JPV: First, it is to be pragmatic. The building was existing and in terms of economy and sustainability, pragmatism is to work with what is there. Also, consider that all the people living there had relations with the place. They knew the neighbors, they knew the place, the school was not far away. Even if the life was difficult, they wanted to keep this proximity. So it's not only the building that matters. What is interesting it is the life that happens in the building -- during 20 years, during 30 years; people create a sort of inside richness that nobody looks at from outside. But this richness exists. So I think the work of the architect is to be very delicate with that, because this is an incredible richness. All the people have decorated their flats, or with their furniture, or they try to have some plants even in difficult spaces. So delicacy for me is the most important question.


And everybody acknowledges that you can have towers for very rich people, but when it is for poor people, they would have problems. So it's only because the towers (for the rich) have been pushed to the maximum. If you have a very, very small balcony, it's clear that you will put storage on your balcony. But if you have more space inside, you keep your storage inside and you can use a balcony as a normal balcony with armchairs and flowers, etc. And then it's beautiful.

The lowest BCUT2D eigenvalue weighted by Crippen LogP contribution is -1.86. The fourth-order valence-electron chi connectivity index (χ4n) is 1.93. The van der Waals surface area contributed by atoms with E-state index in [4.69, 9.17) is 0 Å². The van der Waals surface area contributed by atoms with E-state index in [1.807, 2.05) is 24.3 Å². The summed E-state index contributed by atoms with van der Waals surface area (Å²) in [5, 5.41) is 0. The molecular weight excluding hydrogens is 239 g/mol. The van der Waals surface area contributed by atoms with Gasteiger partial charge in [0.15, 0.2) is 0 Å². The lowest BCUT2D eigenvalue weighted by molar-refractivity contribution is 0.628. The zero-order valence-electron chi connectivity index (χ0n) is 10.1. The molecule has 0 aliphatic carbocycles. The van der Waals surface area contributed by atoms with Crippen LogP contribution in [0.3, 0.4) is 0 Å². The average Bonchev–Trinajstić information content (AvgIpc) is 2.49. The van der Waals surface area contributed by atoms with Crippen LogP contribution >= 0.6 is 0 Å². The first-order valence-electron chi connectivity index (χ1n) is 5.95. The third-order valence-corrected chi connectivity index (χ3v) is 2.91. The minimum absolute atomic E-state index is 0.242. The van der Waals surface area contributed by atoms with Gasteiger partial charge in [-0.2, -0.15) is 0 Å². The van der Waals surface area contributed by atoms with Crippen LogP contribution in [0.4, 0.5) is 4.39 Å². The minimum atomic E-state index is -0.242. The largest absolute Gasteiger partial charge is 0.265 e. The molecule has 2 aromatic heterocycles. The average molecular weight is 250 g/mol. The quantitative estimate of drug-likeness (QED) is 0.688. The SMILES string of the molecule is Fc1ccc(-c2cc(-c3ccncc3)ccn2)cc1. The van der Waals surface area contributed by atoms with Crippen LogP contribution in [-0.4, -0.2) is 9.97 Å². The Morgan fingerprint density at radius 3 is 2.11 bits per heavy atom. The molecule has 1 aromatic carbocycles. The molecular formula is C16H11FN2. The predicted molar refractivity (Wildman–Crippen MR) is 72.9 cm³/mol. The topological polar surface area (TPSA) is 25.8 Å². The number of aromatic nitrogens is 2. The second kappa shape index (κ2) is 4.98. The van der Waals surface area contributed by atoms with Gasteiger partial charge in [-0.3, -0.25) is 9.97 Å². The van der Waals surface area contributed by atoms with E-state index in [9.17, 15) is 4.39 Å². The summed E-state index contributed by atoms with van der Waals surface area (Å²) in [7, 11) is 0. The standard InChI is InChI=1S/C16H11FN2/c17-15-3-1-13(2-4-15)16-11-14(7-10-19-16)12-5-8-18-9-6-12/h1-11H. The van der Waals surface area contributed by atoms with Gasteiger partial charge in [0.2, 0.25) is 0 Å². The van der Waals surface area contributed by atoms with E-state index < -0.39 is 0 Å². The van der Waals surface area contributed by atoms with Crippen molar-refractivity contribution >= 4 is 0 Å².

FA: Buildings are usually unoccupied while under construction, but you're talking about working with an occupied building. As an architect, did you enjoy that challenge?

JVP: I like all sorts of challenge but here the question was to (build) with the people inside. So you have to consider if it is possible to make a big change, but to try to be as delicate as possible for them. So the question was, is it possible for these people to sleep every night, in their bedroom, even during the works? We tried to do that. So, yes, you have a lot of dust, you have noise but because everyone wanted to sleep in his bedroom in the night, or people wanted to use his bathroom during the day, we try to see you how it was possible to do that during the construction site. And this precision, this delicacy, is not so much more complex or expensive than a normal project but sometimes it's more difficult, and sometimes it's more exciting, it's more challenging. You meet the people, you meet the family, you're invited for to have some little cakes or a little beverage after lunch, you can talk with people. For me, that's really the work of an architect.